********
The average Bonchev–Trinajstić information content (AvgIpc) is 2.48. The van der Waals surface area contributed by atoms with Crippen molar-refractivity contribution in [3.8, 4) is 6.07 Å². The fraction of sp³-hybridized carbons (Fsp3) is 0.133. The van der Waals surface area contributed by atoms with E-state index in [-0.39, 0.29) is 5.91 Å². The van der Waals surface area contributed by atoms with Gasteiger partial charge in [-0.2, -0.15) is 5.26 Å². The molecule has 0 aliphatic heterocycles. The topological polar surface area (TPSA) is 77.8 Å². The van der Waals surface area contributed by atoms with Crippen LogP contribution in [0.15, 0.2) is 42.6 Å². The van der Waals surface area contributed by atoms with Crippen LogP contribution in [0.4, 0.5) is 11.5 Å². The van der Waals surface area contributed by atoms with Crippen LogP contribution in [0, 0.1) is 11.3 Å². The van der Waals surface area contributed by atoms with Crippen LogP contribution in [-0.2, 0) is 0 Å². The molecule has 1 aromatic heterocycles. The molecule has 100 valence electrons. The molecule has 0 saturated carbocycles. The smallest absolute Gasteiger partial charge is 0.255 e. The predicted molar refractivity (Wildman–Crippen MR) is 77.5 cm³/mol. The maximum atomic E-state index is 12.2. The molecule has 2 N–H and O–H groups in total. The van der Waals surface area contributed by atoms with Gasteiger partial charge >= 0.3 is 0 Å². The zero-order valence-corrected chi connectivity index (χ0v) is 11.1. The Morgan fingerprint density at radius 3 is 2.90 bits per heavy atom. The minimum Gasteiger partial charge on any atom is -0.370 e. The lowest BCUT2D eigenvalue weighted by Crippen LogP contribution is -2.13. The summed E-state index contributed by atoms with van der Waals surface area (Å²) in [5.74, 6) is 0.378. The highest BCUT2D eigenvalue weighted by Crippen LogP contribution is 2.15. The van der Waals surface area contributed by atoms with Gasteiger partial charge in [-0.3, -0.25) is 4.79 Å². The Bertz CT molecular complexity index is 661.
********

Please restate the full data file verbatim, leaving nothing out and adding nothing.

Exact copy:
The average Bonchev–Trinajstić information content (AvgIpc) is 2.48. The van der Waals surface area contributed by atoms with Crippen molar-refractivity contribution in [3.8, 4) is 6.07 Å². The fraction of sp³-hybridized carbons (Fsp3) is 0.133. The van der Waals surface area contributed by atoms with E-state index in [-0.39, 0.29) is 5.91 Å². The van der Waals surface area contributed by atoms with Gasteiger partial charge in [-0.2, -0.15) is 5.26 Å². The molecule has 0 aliphatic heterocycles. The topological polar surface area (TPSA) is 77.8 Å². The van der Waals surface area contributed by atoms with Crippen LogP contribution in [0.15, 0.2) is 42.6 Å². The van der Waals surface area contributed by atoms with Crippen LogP contribution in [0.4, 0.5) is 11.5 Å². The van der Waals surface area contributed by atoms with Crippen LogP contribution in [0, 0.1) is 11.3 Å². The van der Waals surface area contributed by atoms with Crippen LogP contribution in [-0.2, 0) is 0 Å². The molecule has 1 aromatic heterocycles. The molecule has 100 valence electrons. The molecule has 0 saturated carbocycles. The smallest absolute Gasteiger partial charge is 0.255 e. The predicted molar refractivity (Wildman–Crippen MR) is 77.5 cm³/mol. The maximum atomic E-state index is 12.2. The molecule has 2 N–H and O–H groups in total. The van der Waals surface area contributed by atoms with Gasteiger partial charge >= 0.3 is 0 Å². The zero-order valence-corrected chi connectivity index (χ0v) is 11.1. The Morgan fingerprint density at radius 3 is 2.90 bits per heavy atom. The minimum Gasteiger partial charge on any atom is -0.370 e. The lowest BCUT2D eigenvalue weighted by Crippen LogP contribution is -2.13. The summed E-state index contributed by atoms with van der Waals surface area (Å²) in [5.74, 6) is 0.378. The highest BCUT2D eigenvalue weighted by Crippen LogP contribution is 2.15. The van der Waals surface area contributed by atoms with Gasteiger partial charge in [-0.3, -0.25) is 4.79 Å². The Bertz CT molecular complexity index is 661.